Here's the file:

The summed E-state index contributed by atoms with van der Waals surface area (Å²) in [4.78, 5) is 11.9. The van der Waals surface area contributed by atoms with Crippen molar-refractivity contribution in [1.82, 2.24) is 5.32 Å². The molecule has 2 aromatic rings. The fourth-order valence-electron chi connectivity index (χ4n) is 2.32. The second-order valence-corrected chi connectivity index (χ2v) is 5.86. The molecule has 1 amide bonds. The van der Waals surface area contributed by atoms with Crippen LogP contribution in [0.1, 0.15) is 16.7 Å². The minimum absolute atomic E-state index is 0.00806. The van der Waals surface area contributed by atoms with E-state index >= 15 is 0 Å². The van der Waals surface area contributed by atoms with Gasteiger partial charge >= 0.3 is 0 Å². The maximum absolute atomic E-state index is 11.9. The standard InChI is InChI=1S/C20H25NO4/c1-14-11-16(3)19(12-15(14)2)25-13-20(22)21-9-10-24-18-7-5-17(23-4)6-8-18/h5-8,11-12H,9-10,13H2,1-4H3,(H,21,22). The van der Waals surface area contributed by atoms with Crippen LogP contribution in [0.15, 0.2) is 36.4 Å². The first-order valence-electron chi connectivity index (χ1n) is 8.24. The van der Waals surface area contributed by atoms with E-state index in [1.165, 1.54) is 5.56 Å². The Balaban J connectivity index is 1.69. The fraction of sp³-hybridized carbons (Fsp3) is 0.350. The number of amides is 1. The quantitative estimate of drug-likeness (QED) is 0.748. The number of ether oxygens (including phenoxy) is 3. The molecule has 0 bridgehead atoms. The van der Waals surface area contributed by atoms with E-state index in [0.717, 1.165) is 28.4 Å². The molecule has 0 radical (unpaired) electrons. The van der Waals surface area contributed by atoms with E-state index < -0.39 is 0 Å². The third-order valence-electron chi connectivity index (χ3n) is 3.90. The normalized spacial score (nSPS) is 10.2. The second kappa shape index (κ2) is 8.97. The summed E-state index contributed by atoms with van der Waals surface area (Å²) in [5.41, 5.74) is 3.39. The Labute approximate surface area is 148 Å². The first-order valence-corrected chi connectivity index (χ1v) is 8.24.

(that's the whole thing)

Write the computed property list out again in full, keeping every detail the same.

The summed E-state index contributed by atoms with van der Waals surface area (Å²) in [4.78, 5) is 11.9. The van der Waals surface area contributed by atoms with Crippen molar-refractivity contribution in [1.82, 2.24) is 5.32 Å². The molecule has 2 aromatic rings. The fourth-order valence-electron chi connectivity index (χ4n) is 2.32. The second-order valence-corrected chi connectivity index (χ2v) is 5.86. The molecule has 1 amide bonds. The van der Waals surface area contributed by atoms with Crippen LogP contribution in [0.1, 0.15) is 16.7 Å². The minimum absolute atomic E-state index is 0.00806. The van der Waals surface area contributed by atoms with E-state index >= 15 is 0 Å². The van der Waals surface area contributed by atoms with Gasteiger partial charge >= 0.3 is 0 Å². The maximum absolute atomic E-state index is 11.9. The standard InChI is InChI=1S/C20H25NO4/c1-14-11-16(3)19(12-15(14)2)25-13-20(22)21-9-10-24-18-7-5-17(23-4)6-8-18/h5-8,11-12H,9-10,13H2,1-4H3,(H,21,22). The van der Waals surface area contributed by atoms with Crippen LogP contribution in [0.15, 0.2) is 36.4 Å². The first-order valence-electron chi connectivity index (χ1n) is 8.24. The van der Waals surface area contributed by atoms with E-state index in [1.165, 1.54) is 5.56 Å². The Balaban J connectivity index is 1.69. The fraction of sp³-hybridized carbons (Fsp3) is 0.350. The number of amides is 1. The quantitative estimate of drug-likeness (QED) is 0.748. The number of ether oxygens (including phenoxy) is 3. The molecule has 0 bridgehead atoms. The van der Waals surface area contributed by atoms with E-state index in [0.717, 1.165) is 28.4 Å². The molecule has 0 radical (unpaired) electrons. The van der Waals surface area contributed by atoms with E-state index < -0.39 is 0 Å². The third-order valence-electron chi connectivity index (χ3n) is 3.90. The normalized spacial score (nSPS) is 10.2. The second kappa shape index (κ2) is 8.97. The summed E-state index contributed by atoms with van der Waals surface area (Å²) in [5.41, 5.74) is 3.39. The Labute approximate surface area is 148 Å². The first-order valence-corrected chi connectivity index (χ1v) is 8.24.